Skip to main content

Apple brings summer camp indoors for tech-minded youngsters

apple brings summer camp indoors for tech minded youngsters applestoredisplay2
Certain things immediately jump to mind at the mere mention of summer camp: dusty old cabins, long hikes out in the woods, and the thrill of jumping into a lake that’s much colder than it seemed from dry land. However, certain children attending camp in the summer of 2016 will be making memories in the more sterile surroundings of an Apple Store.

Apple has opened registration for its annual summer camp, a tech-focused series of workshops designed for children between the ages of 8 and 12. Parents in the United States and Canada — as well as 12 countries across Europe and Asia — can sign up their children.

Interested parties should perhaps consider registering sooner rather than later. Demand for spots on the Apple Camp might not rival that of consumers trying to buy the latest iPhone on release day, but there will certainly be ample competition for the limited amount of spots available.

Successful applicants will be able to enjoy such workshops as “Stories in Motion with iMovie” and “Interactive Storytelling with iBooks.” Attendees in the United States, Canada, and the United Kingdom will also be treated to a third workshop: “Coding Games and Programming Robots.”

That third activity seems likely to revolve around Swift Playgrounds, an app designed to help younger users learn to code that was announced at WWDC 2016. The finished product is expected to be released in the fall, so it wouldn’t be too surprising if its usage at the summer camp is intended to be something of a beta test.

Apple Camp 2016 will play out across various dates between July 11 and August 12. To find a camp near you and register for a spot, head to the Apple Camp page on the company’s website.

Editors' Recommendations

Brad Jones
Former Digital Trends Contributor
Brad is an English-born writer currently splitting his time between Edinburgh and Pennsylvania. You can find him on Twitter…
Apple finally brings Mac repair program to independent shops
The 2020 Apple iMac with an island on the screen.

Apple is not exactly well-known for changing its mind, but the tech giant has done just that by allowing independent repair stores to service Macs using official spares and expertise. Previously, access to genuine Apple parts and first-hand training was restricted to members of Apple’s Authorized Service Provider program, but this has now been expanded to all independent repair shops.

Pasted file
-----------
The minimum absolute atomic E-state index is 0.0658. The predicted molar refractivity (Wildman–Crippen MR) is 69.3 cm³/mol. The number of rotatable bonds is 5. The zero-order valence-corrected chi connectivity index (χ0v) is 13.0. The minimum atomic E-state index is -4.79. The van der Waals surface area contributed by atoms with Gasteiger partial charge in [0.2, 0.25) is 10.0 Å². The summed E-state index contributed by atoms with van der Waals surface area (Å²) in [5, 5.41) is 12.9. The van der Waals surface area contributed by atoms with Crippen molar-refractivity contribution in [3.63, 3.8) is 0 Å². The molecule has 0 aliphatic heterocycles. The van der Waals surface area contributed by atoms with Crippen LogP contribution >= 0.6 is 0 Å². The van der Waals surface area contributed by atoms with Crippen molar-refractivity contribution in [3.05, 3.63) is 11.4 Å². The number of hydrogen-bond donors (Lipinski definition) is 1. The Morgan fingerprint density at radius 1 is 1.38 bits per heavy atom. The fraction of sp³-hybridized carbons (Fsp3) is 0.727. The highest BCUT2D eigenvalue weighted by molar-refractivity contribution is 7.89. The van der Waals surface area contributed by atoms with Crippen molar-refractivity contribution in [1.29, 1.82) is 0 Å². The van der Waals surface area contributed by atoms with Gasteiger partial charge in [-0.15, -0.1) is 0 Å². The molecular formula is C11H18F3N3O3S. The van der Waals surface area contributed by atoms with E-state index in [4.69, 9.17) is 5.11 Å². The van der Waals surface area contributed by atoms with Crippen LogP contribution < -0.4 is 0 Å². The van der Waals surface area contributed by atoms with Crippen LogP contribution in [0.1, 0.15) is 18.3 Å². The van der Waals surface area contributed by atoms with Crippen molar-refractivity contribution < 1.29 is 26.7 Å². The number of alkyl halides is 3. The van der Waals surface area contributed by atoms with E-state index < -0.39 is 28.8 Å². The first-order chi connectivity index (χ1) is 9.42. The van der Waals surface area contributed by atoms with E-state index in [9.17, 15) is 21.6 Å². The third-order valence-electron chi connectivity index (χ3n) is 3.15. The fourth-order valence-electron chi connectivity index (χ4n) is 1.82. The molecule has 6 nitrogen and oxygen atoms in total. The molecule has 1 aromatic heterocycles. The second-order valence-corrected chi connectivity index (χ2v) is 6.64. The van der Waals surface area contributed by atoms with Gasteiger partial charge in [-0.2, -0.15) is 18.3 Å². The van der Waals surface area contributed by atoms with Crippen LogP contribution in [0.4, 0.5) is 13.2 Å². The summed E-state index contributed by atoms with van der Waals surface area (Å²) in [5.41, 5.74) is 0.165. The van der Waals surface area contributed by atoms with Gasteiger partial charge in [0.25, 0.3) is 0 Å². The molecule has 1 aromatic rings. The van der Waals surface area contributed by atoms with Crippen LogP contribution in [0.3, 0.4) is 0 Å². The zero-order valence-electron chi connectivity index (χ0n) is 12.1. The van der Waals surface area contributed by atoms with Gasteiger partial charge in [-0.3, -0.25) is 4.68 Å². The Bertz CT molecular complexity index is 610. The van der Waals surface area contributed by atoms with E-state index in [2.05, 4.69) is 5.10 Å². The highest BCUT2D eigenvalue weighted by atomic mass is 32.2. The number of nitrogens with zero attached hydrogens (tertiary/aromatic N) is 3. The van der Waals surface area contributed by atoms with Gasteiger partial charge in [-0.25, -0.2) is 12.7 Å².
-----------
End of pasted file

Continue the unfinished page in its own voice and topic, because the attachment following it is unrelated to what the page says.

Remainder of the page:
The move comes after Apple allowed independent repair shops to access these parts and training for iPhones in August 2019. At the time, this was limited to the U.S. but was expanded to Canada and 32 European countries in July. Until now, Macs (and other devices) have been excluded from this repair program.

Read more
Apple’s latest MacOS Big Sur beta brings 4K YouTube to Safari
Apple MacOS Big Sur Safari

If you're a fan of the Safari web browser on your Mac, Apple just gave YouTube video playback a major upgrade in its latest macOS beta release. Now available for download, developers on the macOS Big Sur beta 4 can finally playback YouTube videos in 4K UHD resolution using Apple's Safari browser.

Apple published details about the feature change in its Big Sur beta 4 documentation, noting that the software brings "support for 4K HDR playback of YouTube videos" in Safari and Webkit.

Read more
MacOS Big Sur reportedly hints at Apple working to bring FaceID to computers
Apple's Andreas Wendker speaking at WWDC 2020

Apple is reportedly working on bringing FaceID to its Mac computers, according to code found in MacOS Big Sur.

FaceID, Apple's facial-recognition system that is currently found on some iPhone and iPad models, may soon arrive to Mac computers, according to 9to5Mac. A new extension on the MacOS Big Sur beta 3 for developers contains references to PearlCamera, which is Apple's internal code name for Face ID and the TrueDepth camera that enables the security feature.

Read more